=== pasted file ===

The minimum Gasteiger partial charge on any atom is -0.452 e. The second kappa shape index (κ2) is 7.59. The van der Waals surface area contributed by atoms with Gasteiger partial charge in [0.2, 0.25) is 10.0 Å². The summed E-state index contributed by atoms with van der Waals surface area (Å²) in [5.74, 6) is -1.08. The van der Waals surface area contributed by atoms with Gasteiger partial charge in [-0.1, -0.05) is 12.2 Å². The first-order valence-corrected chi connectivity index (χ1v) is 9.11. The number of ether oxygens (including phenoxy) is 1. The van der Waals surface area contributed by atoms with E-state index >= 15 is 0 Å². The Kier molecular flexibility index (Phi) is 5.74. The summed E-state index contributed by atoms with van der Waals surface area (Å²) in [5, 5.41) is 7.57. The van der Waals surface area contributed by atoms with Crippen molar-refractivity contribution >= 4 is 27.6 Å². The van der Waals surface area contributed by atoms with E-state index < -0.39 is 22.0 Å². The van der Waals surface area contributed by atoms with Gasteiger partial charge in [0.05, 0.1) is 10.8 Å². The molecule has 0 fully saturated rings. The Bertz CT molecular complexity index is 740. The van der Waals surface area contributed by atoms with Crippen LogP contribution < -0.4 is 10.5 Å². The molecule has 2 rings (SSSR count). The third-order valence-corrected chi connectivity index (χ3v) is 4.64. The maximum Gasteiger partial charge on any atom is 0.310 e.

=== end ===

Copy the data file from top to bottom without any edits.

The minimum Gasteiger partial charge on any atom is -0.452 e. The second kappa shape index (κ2) is 7.59. The van der Waals surface area contributed by atoms with Gasteiger partial charge in [0.2, 0.25) is 10.0 Å². The summed E-state index contributed by atoms with van der Waals surface area (Å²) in [5.74, 6) is -1.08. The van der Waals surface area contributed by atoms with Gasteiger partial charge in [-0.1, -0.05) is 12.2 Å². The first-order valence-corrected chi connectivity index (χ1v) is 9.11. The number of ether oxygens (including phenoxy) is 1. The van der Waals surface area contributed by atoms with E-state index >= 15 is 0 Å². The Kier molecular flexibility index (Phi) is 5.74. The summed E-state index contributed by atoms with van der Waals surface area (Å²) in [5, 5.41) is 7.57. The van der Waals surface area contributed by atoms with Crippen molar-refractivity contribution >= 4 is 27.6 Å². The van der Waals surface area contributed by atoms with E-state index < -0.39 is 22.0 Å². The van der Waals surface area contributed by atoms with Gasteiger partial charge in [0.05, 0.1) is 10.8 Å². The molecule has 0 fully saturated rings. The Bertz CT molecular complexity index is 740. The van der Waals surface area contributed by atoms with Crippen LogP contribution < -0.4 is 10.5 Å². The molecule has 2 rings (SSSR count). The third-order valence-corrected chi connectivity index (χ3v) is 4.64. The maximum Gasteiger partial charge on any atom is 0.310 e.